This week we wrote code with our eyes closed and everything still compiled. Lightsabers are in the mail!
This is a place where anybody in our community can submit a post about the TRTL project they’re working on. It’s a great way to attract helpers for your project and show people what to keep an eye out for. We encourage you to show works in progress as well as finished products, as we’re happy to see them all and it shows that we’re an active community.
This week I upgraded turtlecoin-wallet-backend to use the 2.0.0 rewrite of turtlecoin-utils. Along with providing a much improved TypeScript interface, this will prep turtlecoin-wallet-backend to be ready for any interaction with Karai, as turtlecoin-utils will provide an easy interface to parse out a Karai pointer from any transaction once we have finalized how we want to store it.
In the process, I also found and fixed a small bug where disabling auto optimization would not work correctly.
Karai Is Solving The Scalability Problem
For those of you that know the name but don’t quite know what it is, I’ll give you a quick pitch on what the Karai project is, and how it relates to TRTL:
Background: Karai started out as one of the early milestones we had with a goal of providing a sidechain to store Ethereum-like smart contracts for the TRTL Network. At the time the approach we were planning to take was all wrong, we were going to launch a single sidechain, with its own currency, using the same linear blockchain software as TRTL with the same inherent drawbacks compounded by the need for extra storage. The headaches were already stacking up and that was not even considering the work that would need to be done to allow people to program their own applications on this thing or be anywhere near up to par with Ethereum, which was a lofty goal at the time.
Fast forward: About 2 months ago, as our core software started reaching a point of relative stability we had a moment to step back and look at other initiatives to do some of the much-needed conceptual work we used to do with our free time. As luck would have it, conversations naturally resumed about a new way of implementing Karai that would address some of the concerns we had about our initial approach. Let’s summarize what some of those issues are:
- A side chain only prolongs the bloat problem – If spam attacks have taught us anything it’s that if there’s a globally shared asset within easy reach of the masses, someone’s going to put a goatse on it. If you have to sync through the entirety of historic data on-chain from the birth of that particular blockchain just to sync to some data from last month, that’s a problem that gets worse every block whether there is a transaction in them for you or not. Any network with sufficiently fast blocks (like TRTL) and a singular linear chain of blocks will face a problem with scanning and storage eventually.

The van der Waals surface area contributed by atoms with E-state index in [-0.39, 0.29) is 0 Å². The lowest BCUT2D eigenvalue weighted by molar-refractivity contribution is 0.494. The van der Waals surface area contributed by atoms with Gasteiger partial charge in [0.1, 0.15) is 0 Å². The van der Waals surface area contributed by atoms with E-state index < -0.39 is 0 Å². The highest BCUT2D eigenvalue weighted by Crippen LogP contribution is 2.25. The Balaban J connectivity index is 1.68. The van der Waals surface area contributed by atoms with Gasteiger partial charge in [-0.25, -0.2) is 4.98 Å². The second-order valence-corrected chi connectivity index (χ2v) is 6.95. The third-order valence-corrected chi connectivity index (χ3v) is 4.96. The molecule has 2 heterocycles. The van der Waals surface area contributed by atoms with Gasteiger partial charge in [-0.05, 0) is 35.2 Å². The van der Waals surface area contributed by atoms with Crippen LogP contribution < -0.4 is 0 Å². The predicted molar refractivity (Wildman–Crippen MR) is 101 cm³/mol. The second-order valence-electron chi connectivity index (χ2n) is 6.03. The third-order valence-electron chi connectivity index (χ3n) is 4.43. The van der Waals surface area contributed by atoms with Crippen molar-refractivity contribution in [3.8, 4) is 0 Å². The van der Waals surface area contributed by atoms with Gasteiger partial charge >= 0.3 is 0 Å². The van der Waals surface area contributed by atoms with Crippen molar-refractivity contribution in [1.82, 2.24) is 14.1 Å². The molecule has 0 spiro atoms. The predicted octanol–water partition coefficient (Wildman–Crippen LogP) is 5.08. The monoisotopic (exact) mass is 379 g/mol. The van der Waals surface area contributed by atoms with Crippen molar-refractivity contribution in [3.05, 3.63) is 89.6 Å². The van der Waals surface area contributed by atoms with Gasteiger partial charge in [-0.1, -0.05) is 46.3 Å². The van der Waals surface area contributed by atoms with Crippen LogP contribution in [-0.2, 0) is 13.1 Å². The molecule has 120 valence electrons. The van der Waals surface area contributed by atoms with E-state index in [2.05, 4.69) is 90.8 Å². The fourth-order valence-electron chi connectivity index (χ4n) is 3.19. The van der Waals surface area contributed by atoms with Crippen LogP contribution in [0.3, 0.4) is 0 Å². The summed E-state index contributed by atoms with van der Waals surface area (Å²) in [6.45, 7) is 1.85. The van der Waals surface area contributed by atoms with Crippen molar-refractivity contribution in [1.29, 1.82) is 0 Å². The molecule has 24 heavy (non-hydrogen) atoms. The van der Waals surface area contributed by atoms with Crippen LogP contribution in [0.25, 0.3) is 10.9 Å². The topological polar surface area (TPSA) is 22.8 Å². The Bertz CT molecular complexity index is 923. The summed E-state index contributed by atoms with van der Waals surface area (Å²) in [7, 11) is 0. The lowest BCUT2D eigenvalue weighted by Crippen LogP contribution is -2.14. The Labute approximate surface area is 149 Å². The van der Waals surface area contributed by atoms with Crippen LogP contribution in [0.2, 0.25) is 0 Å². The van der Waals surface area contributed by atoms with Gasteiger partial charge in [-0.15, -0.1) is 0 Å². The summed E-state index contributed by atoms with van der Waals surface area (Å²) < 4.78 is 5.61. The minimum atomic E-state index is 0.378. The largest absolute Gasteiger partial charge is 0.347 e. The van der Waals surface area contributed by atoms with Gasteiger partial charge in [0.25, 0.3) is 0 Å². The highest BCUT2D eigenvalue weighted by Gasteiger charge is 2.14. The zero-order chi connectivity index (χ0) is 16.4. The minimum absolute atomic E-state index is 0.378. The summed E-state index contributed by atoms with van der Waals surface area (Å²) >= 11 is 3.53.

- Yet Another Token Syndrome – Karai originally was intended to have its own native coin that was pegged to the value of TRTL to act as ‘gas’ for computation on the Karai sidechain network. The balance between the two plus the third element of relying on merge mined hashrate was a precarious balance and any ability to destabilizing any single element of that would spell disaster. Any sidechain with its own native currency will experience this issue. There is also the issue of token-fatigue which anybody not new to the scene can elaborate on.
- Linear Blockchains are slow – Trying to use a linear blockchain for high transaction volume is a nightmare, because the shortest route between A and Z will always be touching every letter between along the way, A, B, C, D, E… Because of this, Bitcoin does less than 4 transactions a second, Ethereum does less than 20 transactions a second, and for comparison, the VISA network claims to do less than 2000 transactions per second..
While we are spelling out a list of our gripes trying to implement smart contracts on a sidechain using conventional means, we might as well address how the new plan solves them.
- The Sidechain Problem – Karai transaction channels are numerous and not required to be part of a single sidechain. Another technology using this concept might be familiar to you is Lightning Network technology. In the case of Karai, a new user can connect to 1 channel or many channels, and only has to interact with the history of the swarm they’re connected to. Private and unknown Karai networks are possible by default, the main chain doesn’t have to know.
- The TurtleCoin vs A 2nd Coin Problem – Maintaining a secondary asset would fracture the community’s trust and development capacity while also dividing the loyalty and demand between two assets. It’s also a rule of thumb that anything you assign monetary value to will be subject to manipulation and attack with a financial motive. The world does not need yet another token.